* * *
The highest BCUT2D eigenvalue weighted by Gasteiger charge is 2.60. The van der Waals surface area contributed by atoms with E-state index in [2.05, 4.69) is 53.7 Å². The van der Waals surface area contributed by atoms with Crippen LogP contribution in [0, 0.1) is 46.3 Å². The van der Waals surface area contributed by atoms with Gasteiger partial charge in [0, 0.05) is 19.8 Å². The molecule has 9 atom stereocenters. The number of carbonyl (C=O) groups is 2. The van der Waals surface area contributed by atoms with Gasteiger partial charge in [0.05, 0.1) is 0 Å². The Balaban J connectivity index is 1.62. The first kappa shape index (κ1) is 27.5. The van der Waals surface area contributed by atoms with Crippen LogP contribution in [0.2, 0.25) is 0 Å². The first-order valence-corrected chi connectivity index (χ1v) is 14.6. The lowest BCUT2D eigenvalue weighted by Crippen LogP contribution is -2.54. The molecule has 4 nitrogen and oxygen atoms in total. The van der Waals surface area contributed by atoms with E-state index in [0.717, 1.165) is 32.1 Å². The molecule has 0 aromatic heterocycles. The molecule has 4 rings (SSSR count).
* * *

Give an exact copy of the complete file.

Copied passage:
The highest BCUT2D eigenvalue weighted by Gasteiger charge is 2.60. The van der Waals surface area contributed by atoms with E-state index in [2.05, 4.69) is 53.7 Å². The van der Waals surface area contributed by atoms with Crippen LogP contribution in [0, 0.1) is 46.3 Å². The van der Waals surface area contributed by atoms with Gasteiger partial charge in [0, 0.05) is 19.8 Å². The molecule has 9 atom stereocenters. The number of carbonyl (C=O) groups is 2. The van der Waals surface area contributed by atoms with Gasteiger partial charge in [0.05, 0.1) is 0 Å². The Balaban J connectivity index is 1.62. The first kappa shape index (κ1) is 27.5. The van der Waals surface area contributed by atoms with Crippen LogP contribution in [0.2, 0.25) is 0 Å². The first-order valence-corrected chi connectivity index (χ1v) is 14.6. The lowest BCUT2D eigenvalue weighted by Crippen LogP contribution is -2.54. The molecule has 4 nitrogen and oxygen atoms in total. The van der Waals surface area contributed by atoms with E-state index in [0.717, 1.165) is 32.1 Å². The molecule has 0 aromatic heterocycles. The molecule has 4 rings (SSSR count).